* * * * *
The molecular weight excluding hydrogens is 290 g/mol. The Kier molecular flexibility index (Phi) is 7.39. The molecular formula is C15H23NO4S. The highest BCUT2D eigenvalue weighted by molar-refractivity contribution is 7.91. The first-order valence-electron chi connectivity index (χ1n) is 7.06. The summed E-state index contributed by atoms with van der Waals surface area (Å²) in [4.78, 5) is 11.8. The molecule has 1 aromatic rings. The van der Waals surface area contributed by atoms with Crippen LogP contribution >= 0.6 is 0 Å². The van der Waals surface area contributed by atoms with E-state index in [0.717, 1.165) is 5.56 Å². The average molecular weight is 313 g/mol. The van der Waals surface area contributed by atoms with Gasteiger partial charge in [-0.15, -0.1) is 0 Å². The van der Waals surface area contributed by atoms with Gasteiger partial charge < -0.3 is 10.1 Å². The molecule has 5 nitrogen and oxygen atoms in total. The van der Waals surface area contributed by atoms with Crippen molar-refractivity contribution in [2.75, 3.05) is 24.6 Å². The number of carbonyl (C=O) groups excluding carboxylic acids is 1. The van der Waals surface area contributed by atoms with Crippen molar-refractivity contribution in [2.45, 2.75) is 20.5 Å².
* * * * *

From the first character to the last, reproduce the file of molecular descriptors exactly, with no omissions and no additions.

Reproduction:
The molecular weight excluding hydrogens is 290 g/mol. The Kier molecular flexibility index (Phi) is 7.39. The molecular formula is C15H23NO4S. The highest BCUT2D eigenvalue weighted by molar-refractivity contribution is 7.91. The first-order valence-electron chi connectivity index (χ1n) is 7.06. The summed E-state index contributed by atoms with van der Waals surface area (Å²) in [4.78, 5) is 11.8. The molecule has 1 aromatic rings. The van der Waals surface area contributed by atoms with Crippen LogP contribution >= 0.6 is 0 Å². The van der Waals surface area contributed by atoms with E-state index in [0.717, 1.165) is 5.56 Å². The average molecular weight is 313 g/mol. The van der Waals surface area contributed by atoms with Gasteiger partial charge in [-0.15, -0.1) is 0 Å². The van der Waals surface area contributed by atoms with Gasteiger partial charge < -0.3 is 10.1 Å². The molecule has 5 nitrogen and oxygen atoms in total. The van der Waals surface area contributed by atoms with Crippen molar-refractivity contribution in [2.75, 3.05) is 24.6 Å². The number of carbonyl (C=O) groups excluding carboxylic acids is 1. The van der Waals surface area contributed by atoms with Crippen molar-refractivity contribution in [2.45, 2.75) is 20.5 Å².